My favourites are Warning Tongue(s) Lane, in Bessacarr near Doncaster, and There and Back Again Lane in Bristol. Oh, and Powder Mill Lane, in Whitton near here, was named after the gunpowder mills that used to be nearby until they blew up. DonnanZ (talk) 10:56, 4 December 2019 (UTC)
Ludgate Hill is not the name of the area it's in, just a thoroughfare, unlike Muswell Hill and Denmark Hill which are both suburbs and thoroughfares. I would keep this anyway, like Broadway, Downing Street, Fleet Street, Main Street and other entries of this genre. DonnanZ (talk) 11:46, 3 December 2019 (UTC)
All the examples of streets you gave have figurative senses, but this one doesn't. Delete. Old Man Consequences (talk) 15:48, 7 December 2019 (UTC)
Sometimes the use of hill is a misnomer corresponding to a rise in the ground which is hardly a hill; this certainly applies to three places in my neighbourhood, Hampton Hill, Strawberry Hill and Marble Hill. However, Richmond Hill on the other side of the Thames is a true hill. DonnanZ (talk) 12:44, 3 December 2019 (UTC)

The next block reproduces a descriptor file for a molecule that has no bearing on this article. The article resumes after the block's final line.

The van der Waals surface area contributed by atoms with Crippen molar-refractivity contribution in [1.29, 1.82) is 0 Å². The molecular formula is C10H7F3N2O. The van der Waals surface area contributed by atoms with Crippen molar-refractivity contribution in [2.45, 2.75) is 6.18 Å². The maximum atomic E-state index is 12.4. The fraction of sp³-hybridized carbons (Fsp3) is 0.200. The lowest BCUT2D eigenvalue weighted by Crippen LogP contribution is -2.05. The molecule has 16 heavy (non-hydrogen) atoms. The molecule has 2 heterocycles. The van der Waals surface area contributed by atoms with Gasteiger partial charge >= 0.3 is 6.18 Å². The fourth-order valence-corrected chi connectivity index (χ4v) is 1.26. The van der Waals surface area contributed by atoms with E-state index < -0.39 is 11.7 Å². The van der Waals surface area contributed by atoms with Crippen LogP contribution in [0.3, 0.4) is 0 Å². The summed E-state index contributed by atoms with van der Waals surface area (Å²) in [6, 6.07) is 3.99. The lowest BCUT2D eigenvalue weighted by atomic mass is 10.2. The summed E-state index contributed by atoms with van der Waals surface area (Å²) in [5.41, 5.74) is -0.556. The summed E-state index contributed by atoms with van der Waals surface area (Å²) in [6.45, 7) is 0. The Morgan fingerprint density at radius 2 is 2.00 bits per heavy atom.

I would delete it just for the presumptuousness of using "the City" instead of "London" in the definition. - TheDaveRoss 13:41, 3 December 2019 (UTC)
That was easily fixed. DonnanZ (talk) 13:49, 3 December 2019 (UTC)
  • Delete absent any reason why this has anything to do with a dictionary. Mihia (talk) 00:39, 4 December 2019 (UTC)
Despite there being no entry for Ludgate? There is in Wikipedia though: see Ludgate. DonnanZ (talk) 10:46, 4 December 2019 (UTC)
Why would the lack of an entry for "Ludgate" be a reason to keep "Ludgate Hill"? Mihia (talk) 00:24, 5 December 2019 (UTC)
Etymology, my dear Watson. DonnanZ (talk) 10:02, 5 December 2019 (UTC)
Well, all of the world's billion street names and place names have an etymology. If we are to decide to keep some such entries as being notable despite their definitions having no traditional lexicographical content, I'm not sure that having an etymology, even an "interesting" etymology, should be part of the notability criteria. Mihia (talk) 18:35, 6 December 2019 (UTC)